I remember a night spent high-up in an elevator with the technician who was changing the light bulbs in the street lights along the Rue de la Loi, four metres above the ground, with cars smoothly rolling past below us. And the spring afternoon on the Mont des Arts, when the tree-pruners came to trim the upper branches of the trees, creating a flat green surface. Armed with chainsaws, they emerged like centaurs from a thick carpet of foliage suspended over the tree trunks. It was a surreal image of the city, with the large green field in mid-air and the perspective of historical buildings all round. But what mattered most was this feeling of elevation, of being suspended above the ground. I was looking for that feeling from the very beginning, attracted by the idea of a camera that can float freely in space, unhindered. Not the empty point of view of a machine but a visibility full of energy, a visibility that can be described as a dance of life. We were inspired by the exploits of Kalatozov in I Am Cuba without the means to achieve them ourselves, but it sometimes enabled us to transcend documentary reality.
It was like spinning around, as we drove in circles in the car with the camera attached to the bonnet. We were like children reinventing the city through their games – coming across a group of Eastern European youngsters improvising acrobatics in the street. I remember walking back home when I met Hassan, a young boy from Pakistan, in a playground near Place Anneessens, where he was attempting to play football with some of the local kids. Hassan’s family had just landed in Brussels, but he was dreaming of continuing the journey to England, to one day be able to play football at Wembley Stadium! Children dream in the shadow of their parents’ dreams!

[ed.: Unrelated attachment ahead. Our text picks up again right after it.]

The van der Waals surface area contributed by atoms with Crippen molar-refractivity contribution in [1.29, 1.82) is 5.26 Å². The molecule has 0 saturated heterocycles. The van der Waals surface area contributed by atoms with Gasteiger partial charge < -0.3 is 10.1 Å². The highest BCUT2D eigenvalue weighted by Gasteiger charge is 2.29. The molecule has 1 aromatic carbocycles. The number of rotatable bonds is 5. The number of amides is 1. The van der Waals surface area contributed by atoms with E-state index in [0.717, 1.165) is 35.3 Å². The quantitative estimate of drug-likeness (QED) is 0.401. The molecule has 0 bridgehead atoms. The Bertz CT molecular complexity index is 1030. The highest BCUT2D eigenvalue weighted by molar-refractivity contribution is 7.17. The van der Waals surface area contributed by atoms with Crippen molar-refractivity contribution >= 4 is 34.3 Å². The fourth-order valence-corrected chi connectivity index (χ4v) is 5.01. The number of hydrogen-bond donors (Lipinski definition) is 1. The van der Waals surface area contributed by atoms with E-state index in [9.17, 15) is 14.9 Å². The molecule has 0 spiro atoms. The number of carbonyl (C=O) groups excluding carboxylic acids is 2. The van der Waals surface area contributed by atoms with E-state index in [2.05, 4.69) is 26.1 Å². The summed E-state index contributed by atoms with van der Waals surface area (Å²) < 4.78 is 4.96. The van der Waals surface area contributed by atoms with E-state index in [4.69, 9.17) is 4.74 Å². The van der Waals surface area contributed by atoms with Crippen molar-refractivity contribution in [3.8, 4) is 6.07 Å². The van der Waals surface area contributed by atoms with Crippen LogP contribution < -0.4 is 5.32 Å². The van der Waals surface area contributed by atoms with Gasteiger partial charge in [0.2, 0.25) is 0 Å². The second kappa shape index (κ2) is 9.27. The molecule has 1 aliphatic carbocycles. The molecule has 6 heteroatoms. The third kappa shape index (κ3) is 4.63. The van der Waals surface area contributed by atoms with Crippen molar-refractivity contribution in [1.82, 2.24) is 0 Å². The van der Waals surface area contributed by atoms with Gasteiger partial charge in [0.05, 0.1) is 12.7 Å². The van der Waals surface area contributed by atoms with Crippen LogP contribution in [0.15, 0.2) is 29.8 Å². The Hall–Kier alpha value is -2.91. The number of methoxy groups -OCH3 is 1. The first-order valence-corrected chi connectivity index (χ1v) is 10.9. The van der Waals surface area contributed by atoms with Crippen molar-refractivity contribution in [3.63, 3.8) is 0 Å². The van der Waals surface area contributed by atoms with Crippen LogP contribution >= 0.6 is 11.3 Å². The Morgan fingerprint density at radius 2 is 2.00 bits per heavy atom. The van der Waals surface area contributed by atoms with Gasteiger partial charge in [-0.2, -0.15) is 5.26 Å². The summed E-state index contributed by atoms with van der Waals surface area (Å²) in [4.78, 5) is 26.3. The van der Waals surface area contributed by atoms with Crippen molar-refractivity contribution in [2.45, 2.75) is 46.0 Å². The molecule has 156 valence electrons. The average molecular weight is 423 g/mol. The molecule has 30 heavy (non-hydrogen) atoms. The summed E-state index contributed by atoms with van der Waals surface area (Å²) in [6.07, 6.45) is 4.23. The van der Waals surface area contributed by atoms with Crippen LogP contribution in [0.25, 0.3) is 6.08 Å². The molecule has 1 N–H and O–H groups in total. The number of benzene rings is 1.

Playfulness – taking the city for a ride, we improvised being urban clowns wearing orange overalls and waving Formula One flags in front of a river of cars that had stopped at the traffic lights on the Rue de la Loi, the Law Street. In a Dadaist performance, we would incite drivers to hurry to work, waving our flags and stepping out of our cars, engines roaring, before the light turned green. Passers-by asked us what we were protesting against. They were quite disconcerted when we answered that we were not protesting at all. Such are the expectations on Law Street, in the capital of bureaucracy.